heymoe

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About heymoe

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  1. 2 folders per mobile device is the bare minimum. Add in save game data (1 directory per game) or other apps that store their pictures folders outside of the system default pictures directory. Heck the pictures directory doesn't even contain the directory that the camera on the device stores it's photos in. A single mobile device can blow the 10 folder limit on a PC easily.
  2. I was reading the recent reviews on the Mobile Android app and found that Sync's support people were responding to complaints about the 10 folder limit with: "Dear XXXX, note that 10 folders limit is not applied to Sync for mobile. Sync Support Team." or "Dear XXXX, note that limitation of 10 folders is only applied to desktop computers. Sync Team." I know a few people in this thread has mentioned how it's easy to exceed the 10 folder limit on a mobile device because you can't merge all the folders you want to sync under one folder because each apps expects to find their files in a specific location thus you have to create a separate Sync folders for each App you want to sync data for which can eat up your 10 folder limit quickly. I personally run into this issue too. Based on the responses above by the Sync team, it sounds like you can create more than 10 folders on a mobile device without having to upgrade to Pro BUT even if this is true, I'm not syncing my mobile device to another mobile device but to my PC which is limited to 10 folders thus having unlimited folders on a mobile device for free is still useless unless you pay for Pro on the PC. I also see this whole unlimited folders for free on mobile and not PC as a big WTF! but that could just be me. To me a nice compromise that the Sync team could do is only apply the 10 folder limit to Sync folders created using the new v2.x Sync folder format while allowing unlimited number of Sync folders using the v1.4x Sync folder format. It sounds like (I haven't verified myself) that the v2.x apps are backward compatible with the v1.4x folder format and you can create new v1.4x folders via the v2.x apps so they would just have to update their license code to check for total # of v2.x Sync folders instead of all Sync folders which I'd like to think would be a quick change but I'm not a developer nor do I know what their code looks like. I think that would go a long way to making a lot of people happy again and would be a legitimate way for them to keep their promise of not removing any v1.4x features. Granted this might be a somewhat short term "fix" being that I'm sure they will want to eventually stop supporting the v1.4x format from a code bloat point of view. Sure they made a promise to not remove any features from v2.x that were in v1.4x but I doubt they will make the same promise for v3.x. As such I still feel, like many others, that a re-evaluation of their pricing model still needs to get done. A non-subscription option for at least personal / home users would be nice as in pay once for a major version with updates (security) then an upgrade price for the next major release if we feel the need to upgrade. Any ways, that's my feedback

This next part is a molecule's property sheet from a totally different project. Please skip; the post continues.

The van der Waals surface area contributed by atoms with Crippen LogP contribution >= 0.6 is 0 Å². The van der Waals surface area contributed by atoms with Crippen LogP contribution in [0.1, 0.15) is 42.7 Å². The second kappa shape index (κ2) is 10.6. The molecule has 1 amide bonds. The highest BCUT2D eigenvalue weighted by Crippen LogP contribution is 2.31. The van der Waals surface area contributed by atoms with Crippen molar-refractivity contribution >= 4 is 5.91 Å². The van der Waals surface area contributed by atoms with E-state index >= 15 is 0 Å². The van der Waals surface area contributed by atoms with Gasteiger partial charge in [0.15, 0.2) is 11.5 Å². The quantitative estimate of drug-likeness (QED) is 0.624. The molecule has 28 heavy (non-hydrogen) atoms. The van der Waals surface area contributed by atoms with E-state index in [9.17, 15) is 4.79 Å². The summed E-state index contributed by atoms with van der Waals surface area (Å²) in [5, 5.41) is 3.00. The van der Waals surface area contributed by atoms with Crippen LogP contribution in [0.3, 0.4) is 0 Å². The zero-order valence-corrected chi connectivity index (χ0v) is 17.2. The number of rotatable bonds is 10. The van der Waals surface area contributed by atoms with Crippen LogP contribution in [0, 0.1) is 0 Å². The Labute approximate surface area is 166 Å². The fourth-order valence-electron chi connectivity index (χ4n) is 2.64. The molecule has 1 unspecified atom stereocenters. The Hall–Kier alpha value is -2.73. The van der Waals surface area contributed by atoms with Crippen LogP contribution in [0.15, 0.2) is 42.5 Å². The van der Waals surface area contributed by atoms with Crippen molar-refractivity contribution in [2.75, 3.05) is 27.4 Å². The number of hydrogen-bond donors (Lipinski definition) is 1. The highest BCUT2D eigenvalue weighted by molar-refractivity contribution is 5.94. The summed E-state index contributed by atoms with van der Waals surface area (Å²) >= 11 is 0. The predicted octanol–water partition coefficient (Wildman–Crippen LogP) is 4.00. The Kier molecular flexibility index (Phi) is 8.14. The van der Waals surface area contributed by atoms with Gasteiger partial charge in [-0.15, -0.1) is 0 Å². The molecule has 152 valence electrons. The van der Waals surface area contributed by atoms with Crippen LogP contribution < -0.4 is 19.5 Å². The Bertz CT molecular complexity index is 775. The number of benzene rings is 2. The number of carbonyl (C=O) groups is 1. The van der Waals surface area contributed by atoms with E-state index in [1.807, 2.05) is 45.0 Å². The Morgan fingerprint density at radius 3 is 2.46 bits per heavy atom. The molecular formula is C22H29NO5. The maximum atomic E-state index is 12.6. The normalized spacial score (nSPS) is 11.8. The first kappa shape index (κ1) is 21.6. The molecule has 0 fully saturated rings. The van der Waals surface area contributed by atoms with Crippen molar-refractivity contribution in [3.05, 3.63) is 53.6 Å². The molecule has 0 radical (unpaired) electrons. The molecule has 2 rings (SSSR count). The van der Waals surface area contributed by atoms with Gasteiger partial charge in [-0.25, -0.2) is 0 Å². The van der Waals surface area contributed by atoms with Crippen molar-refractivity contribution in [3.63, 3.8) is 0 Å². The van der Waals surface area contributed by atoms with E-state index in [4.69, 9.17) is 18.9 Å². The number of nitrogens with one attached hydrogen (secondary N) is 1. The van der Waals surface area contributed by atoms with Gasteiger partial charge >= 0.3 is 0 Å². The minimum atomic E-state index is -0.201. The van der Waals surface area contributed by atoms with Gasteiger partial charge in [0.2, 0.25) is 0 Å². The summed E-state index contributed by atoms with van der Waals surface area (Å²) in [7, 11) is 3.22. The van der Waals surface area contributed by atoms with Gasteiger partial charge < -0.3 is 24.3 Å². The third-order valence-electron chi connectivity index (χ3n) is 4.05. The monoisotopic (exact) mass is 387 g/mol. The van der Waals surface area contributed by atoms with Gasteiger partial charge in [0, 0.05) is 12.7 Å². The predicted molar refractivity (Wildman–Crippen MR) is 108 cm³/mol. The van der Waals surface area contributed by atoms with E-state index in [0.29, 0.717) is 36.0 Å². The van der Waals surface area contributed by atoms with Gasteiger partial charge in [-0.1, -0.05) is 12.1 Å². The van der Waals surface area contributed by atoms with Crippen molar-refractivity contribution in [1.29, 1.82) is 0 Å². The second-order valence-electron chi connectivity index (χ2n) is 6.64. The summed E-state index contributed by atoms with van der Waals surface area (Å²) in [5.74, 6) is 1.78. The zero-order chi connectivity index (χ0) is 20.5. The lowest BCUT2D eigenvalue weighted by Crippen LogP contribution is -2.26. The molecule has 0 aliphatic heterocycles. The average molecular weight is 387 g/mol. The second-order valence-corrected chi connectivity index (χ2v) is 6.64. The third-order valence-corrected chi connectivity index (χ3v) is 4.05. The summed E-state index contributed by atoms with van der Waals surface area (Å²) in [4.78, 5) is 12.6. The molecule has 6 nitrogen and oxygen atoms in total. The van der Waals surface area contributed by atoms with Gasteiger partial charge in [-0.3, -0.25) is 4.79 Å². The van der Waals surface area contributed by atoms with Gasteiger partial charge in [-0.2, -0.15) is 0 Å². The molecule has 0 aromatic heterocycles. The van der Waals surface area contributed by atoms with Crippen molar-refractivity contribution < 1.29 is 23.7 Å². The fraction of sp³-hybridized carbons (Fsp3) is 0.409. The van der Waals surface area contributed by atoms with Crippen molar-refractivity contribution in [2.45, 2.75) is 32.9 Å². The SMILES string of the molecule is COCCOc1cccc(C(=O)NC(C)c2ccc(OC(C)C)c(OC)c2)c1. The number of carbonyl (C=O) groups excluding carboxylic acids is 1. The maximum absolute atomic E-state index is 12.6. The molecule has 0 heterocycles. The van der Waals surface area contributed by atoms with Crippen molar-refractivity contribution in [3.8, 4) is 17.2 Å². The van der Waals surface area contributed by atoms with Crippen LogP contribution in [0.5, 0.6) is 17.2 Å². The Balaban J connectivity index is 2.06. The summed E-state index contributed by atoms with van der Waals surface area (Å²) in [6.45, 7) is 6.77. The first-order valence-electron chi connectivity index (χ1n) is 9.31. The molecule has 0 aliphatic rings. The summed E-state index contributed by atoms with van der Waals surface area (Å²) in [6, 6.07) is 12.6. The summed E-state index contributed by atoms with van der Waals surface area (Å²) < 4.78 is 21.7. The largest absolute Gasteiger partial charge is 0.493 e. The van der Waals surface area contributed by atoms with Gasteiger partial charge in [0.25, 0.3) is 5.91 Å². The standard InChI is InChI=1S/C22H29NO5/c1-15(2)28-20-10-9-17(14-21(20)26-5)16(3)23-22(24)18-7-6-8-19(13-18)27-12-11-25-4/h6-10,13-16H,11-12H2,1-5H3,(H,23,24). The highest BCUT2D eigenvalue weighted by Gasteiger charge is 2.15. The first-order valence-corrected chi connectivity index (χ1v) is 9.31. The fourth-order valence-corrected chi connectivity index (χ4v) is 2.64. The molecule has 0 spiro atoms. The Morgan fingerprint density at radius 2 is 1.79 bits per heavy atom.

3. Just an update: It would seem that BTSync v1.3.94 has corrected non-stop flood of UDP packets to the IP of a shutdown client. Based on my packet capture after updating my Windows and Linux server to v1.3.94, the UDP traffic continues for about 1 mins after I shutdown my Android client and then stops. My Android device is now able to stay in deep sleep mode while connected to WiFi thus my battery drain is back to reasonable levels. Thanks!
  4. I'm currently using BTSync to sync photos and other files on my mobile android devices to my Windows laptop and a home server running Linux. I'm running BTSync v1.3.93 on the Windows laptop and Linux server and v1.3.20 on Android. I noticed that my battery life on my Android device was really bad when I was connected to my home WiFi network due to excessive wlan_rx_wake wake locks. Basically these wake locks keep my Android device from going into deep sleep / low battery consumption mode. If I disconnected from WiFi and went back to 4G the wake locks stopped and battery drain would go back to more reasonable levels. Doing some packet sniffing I found that BTSync on my laptop and home server were sending UDP packets to the IP of my Android device even though BTSync on my Android device was not running. I confirmed that if I shutdown BTSync on my laptop and home server that these UDP packets would stop. Once these UDP packets stopped, the number of wlan_rx_wake wake locks went down significantly and my Android device was able to stay in deep sleep mode. The WiFI network (bridged) and the Lan network that my laptop and home server are connected to are on the same subnet. I noticed that if I changed the IP of my Android device while BTSync was running on my laptop and home server that my Android device would stop receiving these UDP packets but I could see from the packet sniffing that my laptop and home server were still trying to send those packets to the old IP. If I start BTSync on my Android device on this New IP, let things sync up and then shut it down again, the UDP packets from my laptop and home server start hitting the new IP. My guess is that BTSync on my laptop and home server are just trying to reconnect with my Android device even though I turned BTSync off on that device but it seems that this constant "hey are you there now" UDP packets are keeping my Android device awake because it has to respond to any packet directed to its IP (not broadcast). The main Android device I've been testing this with is an LG G2 running Android 4.4.2. Any thoughts on this?